To hedge against inaccuracy, Tamman tells his team that every data analysis it performs must be done “to the benefit of the defense” before it’s published.
This value divide is far from a deal breaker; it just requires honest conversations and an understanding about what each side expects.
3.) Computational journalism tools need better incentive structures
There’s a fundamental conversation news organizations are often unwilling or unable to have with those who can build reporting tools: What are journalists willing to give in return?
Academics need funding for graduate students.
Developers need startup capital.
And judging by an industry largely devoid of skunkworks, there’s little evidence to suggest newsrooms are making the investments necessary to create solutions to big reporting problems that drive up the costs of doing business.
However, as UNC-Chapel Hill Professor Ryan Thornburg pointed out on Twitter, there is investment in other areas.
Consider some of the tools suggested at CompJ:
- In his session with Tow Center Director and Columbia Journalism Professor Emily Bell, Duke Professor Jay Hamilton said he’d like to see Narrative Science use its computational muscle to build and sell a “lead generator” — something that could tell a reporter that public official X has an X percent chance of being corrupt.
- Tamman, despite working at one of the most sophisticated data companies in the world, said he’s still looking for a system to automatically extract names from documents, visualize their corresponding social networks and tie in to other structured data.
For tools like these, more page views and increased revenue are only positive externalities: they may lead to — but do not guarantee — higher-quality journalism in the long run.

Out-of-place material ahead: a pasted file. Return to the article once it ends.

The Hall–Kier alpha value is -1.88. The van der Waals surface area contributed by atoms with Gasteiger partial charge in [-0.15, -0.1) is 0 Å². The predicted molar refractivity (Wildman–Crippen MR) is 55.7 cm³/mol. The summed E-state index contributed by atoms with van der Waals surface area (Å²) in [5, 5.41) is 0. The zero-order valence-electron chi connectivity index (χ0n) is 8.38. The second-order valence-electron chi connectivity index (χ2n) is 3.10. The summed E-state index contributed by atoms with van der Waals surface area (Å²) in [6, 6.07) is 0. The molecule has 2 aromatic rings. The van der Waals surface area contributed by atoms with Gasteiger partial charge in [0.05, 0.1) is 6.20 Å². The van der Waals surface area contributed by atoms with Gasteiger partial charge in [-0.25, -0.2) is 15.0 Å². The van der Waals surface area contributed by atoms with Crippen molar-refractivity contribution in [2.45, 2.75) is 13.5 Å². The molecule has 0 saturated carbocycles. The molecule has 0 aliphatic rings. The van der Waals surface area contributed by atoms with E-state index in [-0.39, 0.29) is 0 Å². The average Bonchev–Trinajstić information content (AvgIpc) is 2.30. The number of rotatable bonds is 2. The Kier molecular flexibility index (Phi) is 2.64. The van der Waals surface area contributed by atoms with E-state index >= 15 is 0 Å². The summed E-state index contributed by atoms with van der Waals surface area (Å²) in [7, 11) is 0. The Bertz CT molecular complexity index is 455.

As former New York Times data artist in residence Jer Thorp pointed out during his session with Columbia’s Lemann, newsrooms can’t just expect to hold hackathons and get what they want in exchange for pizza and coffee (although this is a great start).
If we want the kind of software capable of upgrading journalism’s watchdog potential, we need better incentives to entice top developer talent and better collaboration to ensure existing tools don’t gather dust.
4.) Journalism has plenty to offer other disciplines
Fortunately, there are already a few promising experiments with these new incentive structures.
Knight-Mozilla’s OpenNews project has Code Sprint grants available to fund solutions to “specific, repeatable journalistic problems” — a practical example of the “extended hacks” Thorp suggested. There’s also innovative work being done at academic-affiliated projects like the Brown Institute and the Knight Lab (not to mention our own prototypes).
Some of that work was on full display Thursday evening, when researchers, developers and journalists demoed a collection of tools to both tackle journalism problems and enhance the presentation of stories.
These projects, at least to me, are proof positive that the journalism industr has plenty to offer researchers and developers in other disciplines.
According to Lemann, that value may be the ability to engage with the public. To Hamilton, it might be the “positive spillover” that defines watchdog reporting from an economic perspective.
In both cases, we’re talking about the potential to make impact.
That can be an enticing prospect, regardless of your background. And judging by the attendance of CompJ and its high-tech location, quite a few people agree.